The monument was full of nature. The second and third flowerbed, from the side of the entrance, contained both a tree. The flowerbeds didn’t have the same flowers, but they shared some colours like purple and blue. Trees were sticking out of the hedge. Between every tree a metal stake was put, to stick the branches of the trees together. As a result, the tops of the trees were woven together as a sort of hedge. Behind the hedge on the left side of the open book, a weeping willow was situated on the waterside.
Symbolic value of the monument
The monument felt like a protected zone. It was all covered with a hedge and willows. I’m not sure why they choose for the big open book statue, but the text on the left side and the poem on the right side have certainly to do with the disaster. The text was written by the Stichting Flora Veteranenziekte themselves and shows how many people were affected by the disease. The lines also explain the purpose of the monument; a comfort zone where people can think and rest. The benches with the back side and rubbish bins were on purpose facing the open book so people could sit there for a while. I think the flowerbeds stood symbol for the flowers who were exhibited at the Westfriese Flora where the disaster occurred. The woven willows gave a feeling of understanding, a feeling of coming together to remember the disaster we all experienced. For me, the weeping willow behind the monument was also part of the monument, because this tree is a symbol of mourning and sorrow. The poem on the right side of the open book goes about the wish to get someone next to you who is dead. This makes perfect sense in the context of the Legionella disaster, but the poem was not written for the disaster. The poem was written in 1966 and the writer died in 1997, so she died before the disaster happened. The writer also has nothing to do with the place where the disaster occurred; she was not from that neighbourhood. I wonder why they did not use a poem that had more to do with the disaster. I think if they did, the poem had a stronger symbolic value towards visitors.
The environment where the monument was located appeared a bit strange for me. The monument was not close to the container where the disaster happened. It was also not close to the centre of Bovenkarspel. Instead, the monument was situated close to an area of new buildings at the side of a railway. Looking at the purpose of the monument, it's a place where people can think and rest doesn't make sense for me at the side of a railway. Every fifteen minutes a train was passing by with lots of noise. The street side, on the other hand, was very calm, not many cars passed by and it looked like a quiet area. The elongated park on both sides of the monument gave also a feeling of rest with the picnic tables, nature, and sandy paths. I think it was better if they had put the monument in a more public spot. Now it is almost as if the monument is hidden and in a sense, the disaster is put away as the monument is so hard to find. I think that people will always find peace at the monument, no matter if it's in a crowded area because the hedge with the woven willows is strong enough to give people the space to isolate from everyday life.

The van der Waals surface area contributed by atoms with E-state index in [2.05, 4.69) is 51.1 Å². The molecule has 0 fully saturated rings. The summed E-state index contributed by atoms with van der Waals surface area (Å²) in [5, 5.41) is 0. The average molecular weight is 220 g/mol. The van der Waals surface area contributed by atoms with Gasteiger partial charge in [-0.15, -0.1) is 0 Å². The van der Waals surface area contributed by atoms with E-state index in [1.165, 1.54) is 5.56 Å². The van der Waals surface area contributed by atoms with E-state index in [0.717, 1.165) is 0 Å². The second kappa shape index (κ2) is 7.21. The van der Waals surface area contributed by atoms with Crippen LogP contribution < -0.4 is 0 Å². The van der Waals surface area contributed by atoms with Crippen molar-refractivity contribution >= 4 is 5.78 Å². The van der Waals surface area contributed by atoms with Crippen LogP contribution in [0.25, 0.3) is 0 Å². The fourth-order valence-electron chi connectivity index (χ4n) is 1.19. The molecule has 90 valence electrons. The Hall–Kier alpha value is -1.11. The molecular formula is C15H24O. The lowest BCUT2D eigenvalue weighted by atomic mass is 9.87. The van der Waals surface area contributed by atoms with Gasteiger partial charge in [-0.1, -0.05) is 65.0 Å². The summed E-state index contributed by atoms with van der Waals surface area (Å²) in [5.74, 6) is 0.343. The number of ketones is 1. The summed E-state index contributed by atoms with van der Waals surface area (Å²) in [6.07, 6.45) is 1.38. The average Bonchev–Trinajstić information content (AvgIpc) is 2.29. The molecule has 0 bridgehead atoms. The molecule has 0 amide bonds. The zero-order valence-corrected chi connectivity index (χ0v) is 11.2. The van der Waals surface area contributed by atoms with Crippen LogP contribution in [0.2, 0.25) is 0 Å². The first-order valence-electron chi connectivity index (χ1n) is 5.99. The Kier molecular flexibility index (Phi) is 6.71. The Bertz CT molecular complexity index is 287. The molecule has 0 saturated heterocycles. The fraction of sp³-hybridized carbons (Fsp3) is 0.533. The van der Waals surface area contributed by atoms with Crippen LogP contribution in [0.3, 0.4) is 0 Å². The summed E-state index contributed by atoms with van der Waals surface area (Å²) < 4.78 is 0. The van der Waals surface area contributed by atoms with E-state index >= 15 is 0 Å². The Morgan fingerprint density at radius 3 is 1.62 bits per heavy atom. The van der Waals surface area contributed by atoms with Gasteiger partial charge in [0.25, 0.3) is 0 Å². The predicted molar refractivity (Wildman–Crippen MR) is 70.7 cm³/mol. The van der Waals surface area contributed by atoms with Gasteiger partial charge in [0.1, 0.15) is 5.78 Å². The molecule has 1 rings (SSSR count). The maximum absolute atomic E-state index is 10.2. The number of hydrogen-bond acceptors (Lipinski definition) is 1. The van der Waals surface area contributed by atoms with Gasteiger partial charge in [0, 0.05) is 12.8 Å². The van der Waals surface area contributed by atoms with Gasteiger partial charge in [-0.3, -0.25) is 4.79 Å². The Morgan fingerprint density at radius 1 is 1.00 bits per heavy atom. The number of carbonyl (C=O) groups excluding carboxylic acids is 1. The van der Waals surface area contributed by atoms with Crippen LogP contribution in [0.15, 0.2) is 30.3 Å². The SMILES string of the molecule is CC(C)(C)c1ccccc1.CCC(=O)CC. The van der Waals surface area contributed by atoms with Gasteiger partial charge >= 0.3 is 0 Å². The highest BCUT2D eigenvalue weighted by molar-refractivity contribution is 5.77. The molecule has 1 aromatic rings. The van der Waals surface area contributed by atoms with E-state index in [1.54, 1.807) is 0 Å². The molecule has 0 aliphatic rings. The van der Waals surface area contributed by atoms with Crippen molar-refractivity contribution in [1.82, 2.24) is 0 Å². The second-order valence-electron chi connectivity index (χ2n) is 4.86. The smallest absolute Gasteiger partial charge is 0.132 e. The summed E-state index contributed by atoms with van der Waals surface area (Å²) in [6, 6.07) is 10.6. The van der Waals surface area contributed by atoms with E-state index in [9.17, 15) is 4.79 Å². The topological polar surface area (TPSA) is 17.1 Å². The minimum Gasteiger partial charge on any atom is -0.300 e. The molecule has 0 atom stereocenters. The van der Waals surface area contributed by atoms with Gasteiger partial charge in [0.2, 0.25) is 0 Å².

I wondered if people visited the monument. When I arrived there I was alone. The monument looked clean, but not fully maintained. The flowerbeds were neglected, bird droppings were found on the benches and the pavement was a bit caved in. The hedge with the woven willows, on the other hand, looked like they were taken care of. I found some trash in the rubbish bins, a sign that the monument was still in use. The trash consisted of empty beer cans and crisp bags, so I think that some young people used it as a spot to relax. I doubt if they were there to stand still by the Legionella disaster. No lights were put at the monument, so there was no light at night. On the Internet, I read that in February 2014, the mayor of Bovenkarspel in cooperation with Stichting Veteranenziekte had put flowers on the monument of the Legionella disaster. So 15 years after the disaster, the monument has still an official function.
The monument of the Legionella disaster had strong symbolic relations with the disaster. The text presented on the big statue of an open book tells the visitor about the impact of the disaster. The poem on this same statue doesn't have a direct relation to the disaster, but it fits well in the context of the victims. The flowerbeds are symbols for the flowers that were exhibited at the Westfriese Flora, the event where the disaster occurred. Even the weeping willow, which is strictly not part of the monument as it is located behind the hedge, has a symbolic value. It stands for mourning and sorrow, feelings that are strongly connected with the Legionella disaster.
The purpose of the monument is explained in the text on the open book statue. The monument is built to give people a place to think and rest. This is expressed by the benches and the rubbish bins, as it gives visitors the possibility to stay a while at the monument. The hedge and the woven willows give a feeling of protection and comfort. These are high and strong enough to give people the space to isolate from everyday life and to stand still by the disaster. The monument after fifteen years still has an official function in the remembrance of the Legionella disaster.
 Bubbelbadstandhouder legionellaramp moet betalen
10 juni 2010
Jan Jong, standhouder op de Westfriese Flora in 1999, moet 570.000 euro terugbetalen aan verzekeraar Nationale Nederlanden. Dit heeft de rechtbank in Almaak bepaald. Het geld dat Jong in 2002 van de verzekeraar kreeg uitgekeerd, was bedoeld voor slachtoffers van de legionellaramp, maar kwam daar nooit terecht. Lees meer...
 15 jaar later: Bloemlegging bij Legionellamonument Westfriese Flora
10 maart 2014
BOVENKARPSEL - Burgemeester Goldschmeding gaat op 12 maart damen met de Stichting Veteranenziekte bloemen plaatsen bij het Legionellamonument in Bovenkarspel. Lees meer...
Legionella / De stille ramp
Joost van Velzen 11 september 2006
Voor de slachtoffers van rampen in Enschede en Volendam zijn er miljoenen. Voor de slachtoffers van de legionella-ramo in Bovenkarspel is er gen cent. Een aangepaste auto? Dat kan niet. Een brief naar het parlement? Geen antwoord. Lees meer...
Velzen, Joost van